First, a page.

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A Tale of Two Cities: Baseball Edition

Sequence San Francisco and Sequence New York have a lot in common: smart and talented people, more than a few design awards, doggie mascots, and both are just a hop, skip and a jump away from two legendary ballparks.

Last week, both offices took the afternoon off from spreadsheets and Photoshop to enjoy America’s pastime. On the West Coast, we went to AT&T Park to watch the Giants take on the New York Mets, and on the East Coast, we went to Yankee Stadium to watch the Yankees play the Kansas City Royals.

Sequence NY & SF

Both stadiums are great venues to watch a ballgame, but does one offer a better experience? At Sequence we create and develop experiences, so I was interested to know whether the Giants or Yankees create a more impactful experience for visiting fans. In order to answer my question, I investigated nine attributes (across nine innings), and the ballpark that scored better for each attribute received one point (or run). Here’s what I found:

First inning: Public transit

If you don’t want to deal with driving and high parking lot fees, you can take the subway, train or bus to Yankee Stadium. To get to AT&T Park, you can take the train, bus, light rail, ferry or ride your bicycle and park it for free at the bicycle valet parking area. With more public transit options, this inning goes to the Giants.

Second inning: Surrounding neighborhood

With views of downtown San Francisco, the Bay Bridge and marina, the surrounding neighborhood at AT&T Park cannot be beat by the surrounding neighborhood of the Bronx at Yankee Stadium. This inning goes to the Giants.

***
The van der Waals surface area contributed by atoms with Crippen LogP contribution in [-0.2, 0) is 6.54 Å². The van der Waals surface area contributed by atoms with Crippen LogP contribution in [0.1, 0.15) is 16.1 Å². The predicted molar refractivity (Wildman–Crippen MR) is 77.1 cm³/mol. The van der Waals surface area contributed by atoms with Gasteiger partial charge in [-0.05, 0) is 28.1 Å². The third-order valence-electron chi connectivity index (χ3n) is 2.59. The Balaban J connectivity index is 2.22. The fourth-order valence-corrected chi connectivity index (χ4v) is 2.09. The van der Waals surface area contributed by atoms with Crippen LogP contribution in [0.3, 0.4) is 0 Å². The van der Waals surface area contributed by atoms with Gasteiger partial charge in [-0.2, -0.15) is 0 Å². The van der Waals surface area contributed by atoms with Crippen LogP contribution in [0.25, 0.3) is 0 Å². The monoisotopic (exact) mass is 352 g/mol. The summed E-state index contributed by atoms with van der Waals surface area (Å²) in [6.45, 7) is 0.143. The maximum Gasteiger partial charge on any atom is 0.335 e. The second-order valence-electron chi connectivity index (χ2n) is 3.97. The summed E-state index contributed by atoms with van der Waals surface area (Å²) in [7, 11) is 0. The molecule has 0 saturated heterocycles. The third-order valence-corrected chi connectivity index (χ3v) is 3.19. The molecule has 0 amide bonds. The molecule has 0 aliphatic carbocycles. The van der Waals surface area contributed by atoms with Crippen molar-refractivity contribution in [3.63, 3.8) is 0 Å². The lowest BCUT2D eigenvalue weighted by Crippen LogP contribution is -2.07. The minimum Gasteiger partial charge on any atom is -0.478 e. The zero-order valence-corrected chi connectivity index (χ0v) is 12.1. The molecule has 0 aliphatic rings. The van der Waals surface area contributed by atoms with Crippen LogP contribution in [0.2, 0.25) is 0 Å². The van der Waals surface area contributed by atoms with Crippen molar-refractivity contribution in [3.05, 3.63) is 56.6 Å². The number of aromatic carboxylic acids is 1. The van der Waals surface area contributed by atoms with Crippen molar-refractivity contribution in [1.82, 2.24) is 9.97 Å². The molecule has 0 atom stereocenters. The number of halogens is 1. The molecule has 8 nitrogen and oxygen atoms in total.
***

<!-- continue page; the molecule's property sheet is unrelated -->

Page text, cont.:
Third inning: Stadium appearance

Both stadiums are new ballparks, with AT&T Park opening in 2000 and Yankee Stadium opening in 2009. AT&T Park’s construction was inspired by classic ballparks such as Wrigley Field, and the exterior brick structure gives the ballpark an authentic old-time feel. Irregular outfield fence lines, a 24-foot high right field wall, a unique promenade that circles a large portion of the stadium from the outside, and a 80-foot Coca-Cola slide, and an old-fashioned glove in left field also adds to the park’s appearance. Yankee Stadium looks palatial, keeping in line with the design of the original Yankee Stadium from 1923. But by contrast to AT&T Park, the construction of Yankee Stadium is more cookie cutter. This inning goes to the Giants.

AT&T Park

Fourth inning: Stadium comfort

With a seating capacity of 50,287, Yankee Stadium is larger than AT&T Park, which can seat up to 41,503 fans. The larger stadium in New York doesn’t just accommodate more seats, but also boasts more room in general. With a 32-foot concourse to walk around the inside of the stadium, you never feel crowded trying to get to the restroom or standing in line to buy a hotdog. This inning goes to the Yankees.

Fifth inning: Close to the action

With a larger footprint, fans at Yankee Stadium are not as close to the action as fans watching games at AT&T Park. Seats at Yankee Stadium are spread out across four levels, while seats at AT&T Park are spread out across three levels. The distance from the first row of seats to homeplate at AT&T Park is 48 feet, which is closer than the first row of seats to homeplate at Yankee Stadium. The enormous scoreboard screen at Yankee Stadium (59×101 feet) tries to make up for this, but nothing beats being able to hear the ball pop in the first baseman’s glove when a runner is thrown out at first base. This inning goes to the Giants.